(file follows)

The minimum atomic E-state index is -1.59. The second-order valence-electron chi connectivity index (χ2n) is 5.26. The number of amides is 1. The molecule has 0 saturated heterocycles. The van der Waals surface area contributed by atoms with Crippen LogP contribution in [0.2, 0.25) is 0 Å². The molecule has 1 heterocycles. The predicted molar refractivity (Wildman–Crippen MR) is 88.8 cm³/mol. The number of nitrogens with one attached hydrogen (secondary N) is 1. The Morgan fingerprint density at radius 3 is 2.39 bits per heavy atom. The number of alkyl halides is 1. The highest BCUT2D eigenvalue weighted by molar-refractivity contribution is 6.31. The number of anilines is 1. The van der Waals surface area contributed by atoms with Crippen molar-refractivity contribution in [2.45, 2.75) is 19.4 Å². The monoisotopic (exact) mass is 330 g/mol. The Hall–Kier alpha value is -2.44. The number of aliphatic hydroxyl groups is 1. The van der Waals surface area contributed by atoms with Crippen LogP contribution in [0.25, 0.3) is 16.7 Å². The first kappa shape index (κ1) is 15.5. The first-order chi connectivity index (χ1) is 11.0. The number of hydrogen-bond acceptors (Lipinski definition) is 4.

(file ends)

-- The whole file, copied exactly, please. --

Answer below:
The minimum atomic E-state index is -1.59. The second-order valence-electron chi connectivity index (χ2n) is 5.26. The number of amides is 1. The molecule has 0 saturated heterocycles. The van der Waals surface area contributed by atoms with Crippen LogP contribution in [0.2, 0.25) is 0 Å². The molecule has 1 heterocycles. The predicted molar refractivity (Wildman–Crippen MR) is 88.8 cm³/mol. The number of nitrogens with one attached hydrogen (secondary N) is 1. The Morgan fingerprint density at radius 3 is 2.39 bits per heavy atom. The number of alkyl halides is 1. The highest BCUT2D eigenvalue weighted by molar-refractivity contribution is 6.31. The number of anilines is 1. The van der Waals surface area contributed by atoms with Crippen molar-refractivity contribution in [2.45, 2.75) is 19.4 Å². The monoisotopic (exact) mass is 330 g/mol. The Hall–Kier alpha value is -2.44. The number of aliphatic hydroxyl groups is 1. The van der Waals surface area contributed by atoms with Crippen LogP contribution in [0.25, 0.3) is 16.7 Å². The first kappa shape index (κ1) is 15.5. The first-order chi connectivity index (χ1) is 11.0. The number of hydrogen-bond acceptors (Lipinski definition) is 4.